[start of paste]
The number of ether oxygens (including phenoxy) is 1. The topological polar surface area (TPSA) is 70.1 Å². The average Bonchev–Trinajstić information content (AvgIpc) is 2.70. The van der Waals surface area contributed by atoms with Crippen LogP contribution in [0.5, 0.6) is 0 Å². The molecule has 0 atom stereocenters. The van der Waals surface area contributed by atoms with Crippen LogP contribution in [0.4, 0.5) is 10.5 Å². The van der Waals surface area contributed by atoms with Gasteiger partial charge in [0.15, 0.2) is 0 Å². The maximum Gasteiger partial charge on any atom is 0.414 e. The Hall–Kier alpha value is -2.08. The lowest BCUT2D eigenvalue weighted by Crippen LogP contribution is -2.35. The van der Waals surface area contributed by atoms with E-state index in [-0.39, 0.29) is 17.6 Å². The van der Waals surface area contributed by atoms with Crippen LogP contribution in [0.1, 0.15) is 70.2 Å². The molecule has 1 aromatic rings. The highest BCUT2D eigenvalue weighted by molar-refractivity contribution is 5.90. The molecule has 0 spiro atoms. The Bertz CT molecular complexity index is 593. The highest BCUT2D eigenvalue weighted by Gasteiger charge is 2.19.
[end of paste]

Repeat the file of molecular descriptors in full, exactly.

The number of ether oxygens (including phenoxy) is 1. The topological polar surface area (TPSA) is 70.1 Å². The average Bonchev–Trinajstić information content (AvgIpc) is 2.70. The van der Waals surface area contributed by atoms with Crippen LogP contribution in [0.5, 0.6) is 0 Å². The molecule has 0 atom stereocenters. The van der Waals surface area contributed by atoms with Crippen LogP contribution in [0.4, 0.5) is 10.5 Å². The van der Waals surface area contributed by atoms with Gasteiger partial charge in [0.15, 0.2) is 0 Å². The maximum Gasteiger partial charge on any atom is 0.414 e. The Hall–Kier alpha value is -2.08. The lowest BCUT2D eigenvalue weighted by Crippen LogP contribution is -2.35. The van der Waals surface area contributed by atoms with E-state index in [-0.39, 0.29) is 17.6 Å². The van der Waals surface area contributed by atoms with Crippen LogP contribution in [0.1, 0.15) is 70.2 Å². The molecule has 1 aromatic rings. The highest BCUT2D eigenvalue weighted by molar-refractivity contribution is 5.90. The molecule has 0 spiro atoms. The Bertz CT molecular complexity index is 593. The highest BCUT2D eigenvalue weighted by Gasteiger charge is 2.19.